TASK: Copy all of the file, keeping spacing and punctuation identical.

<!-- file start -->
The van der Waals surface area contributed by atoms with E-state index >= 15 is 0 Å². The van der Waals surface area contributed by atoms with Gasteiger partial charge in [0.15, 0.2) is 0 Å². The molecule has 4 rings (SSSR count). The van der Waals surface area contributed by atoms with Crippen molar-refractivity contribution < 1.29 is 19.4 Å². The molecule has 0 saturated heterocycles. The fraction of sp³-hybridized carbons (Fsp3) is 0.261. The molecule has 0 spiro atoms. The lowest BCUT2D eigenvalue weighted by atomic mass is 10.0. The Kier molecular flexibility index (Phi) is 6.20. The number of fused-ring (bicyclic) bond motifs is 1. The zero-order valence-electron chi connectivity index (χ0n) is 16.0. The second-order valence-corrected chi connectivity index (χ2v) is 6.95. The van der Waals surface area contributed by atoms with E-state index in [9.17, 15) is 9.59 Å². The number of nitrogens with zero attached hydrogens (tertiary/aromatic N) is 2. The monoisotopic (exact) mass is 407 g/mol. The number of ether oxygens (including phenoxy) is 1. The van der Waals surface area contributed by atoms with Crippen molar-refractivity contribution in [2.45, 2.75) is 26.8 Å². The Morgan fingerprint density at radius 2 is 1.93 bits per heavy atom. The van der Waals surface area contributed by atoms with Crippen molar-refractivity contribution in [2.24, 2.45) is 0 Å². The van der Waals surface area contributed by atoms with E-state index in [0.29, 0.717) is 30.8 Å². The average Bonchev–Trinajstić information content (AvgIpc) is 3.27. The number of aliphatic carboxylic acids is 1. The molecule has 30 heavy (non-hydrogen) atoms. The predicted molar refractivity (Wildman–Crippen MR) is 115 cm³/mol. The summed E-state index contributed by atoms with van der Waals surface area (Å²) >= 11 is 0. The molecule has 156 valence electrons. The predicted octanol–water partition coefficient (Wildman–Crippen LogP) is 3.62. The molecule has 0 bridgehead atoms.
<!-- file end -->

The van der Waals surface area contributed by atoms with E-state index >= 15 is 0 Å². The van der Waals surface area contributed by atoms with Gasteiger partial charge in [0.15, 0.2) is 0 Å². The molecule has 4 rings (SSSR count). The van der Waals surface area contributed by atoms with Crippen molar-refractivity contribution < 1.29 is 19.4 Å². The molecule has 0 saturated heterocycles. The fraction of sp³-hybridized carbons (Fsp3) is 0.261. The molecule has 0 spiro atoms. The lowest BCUT2D eigenvalue weighted by atomic mass is 10.0. The Kier molecular flexibility index (Phi) is 6.20. The number of fused-ring (bicyclic) bond motifs is 1. The zero-order valence-electron chi connectivity index (χ0n) is 16.0. The second-order valence-corrected chi connectivity index (χ2v) is 6.95. The van der Waals surface area contributed by atoms with E-state index in [9.17, 15) is 9.59 Å². The number of nitrogens with zero attached hydrogens (tertiary/aromatic N) is 2. The monoisotopic (exact) mass is 407 g/mol. The number of ether oxygens (including phenoxy) is 1. The van der Waals surface area contributed by atoms with Crippen molar-refractivity contribution in [2.45, 2.75) is 26.8 Å². The Morgan fingerprint density at radius 2 is 1.93 bits per heavy atom. The van der Waals surface area contributed by atoms with Crippen molar-refractivity contribution in [2.24, 2.45) is 0 Å². The van der Waals surface area contributed by atoms with E-state index in [0.29, 0.717) is 30.8 Å². The average Bonchev–Trinajstić information content (AvgIpc) is 3.27. The number of aliphatic carboxylic acids is 1. The molecule has 30 heavy (non-hydrogen) atoms. The predicted molar refractivity (Wildman–Crippen MR) is 115 cm³/mol. The summed E-state index contributed by atoms with van der Waals surface area (Å²) >= 11 is 0. The molecule has 156 valence electrons. The predicted octanol–water partition coefficient (Wildman–Crippen LogP) is 3.62. The molecule has 0 bridgehead atoms.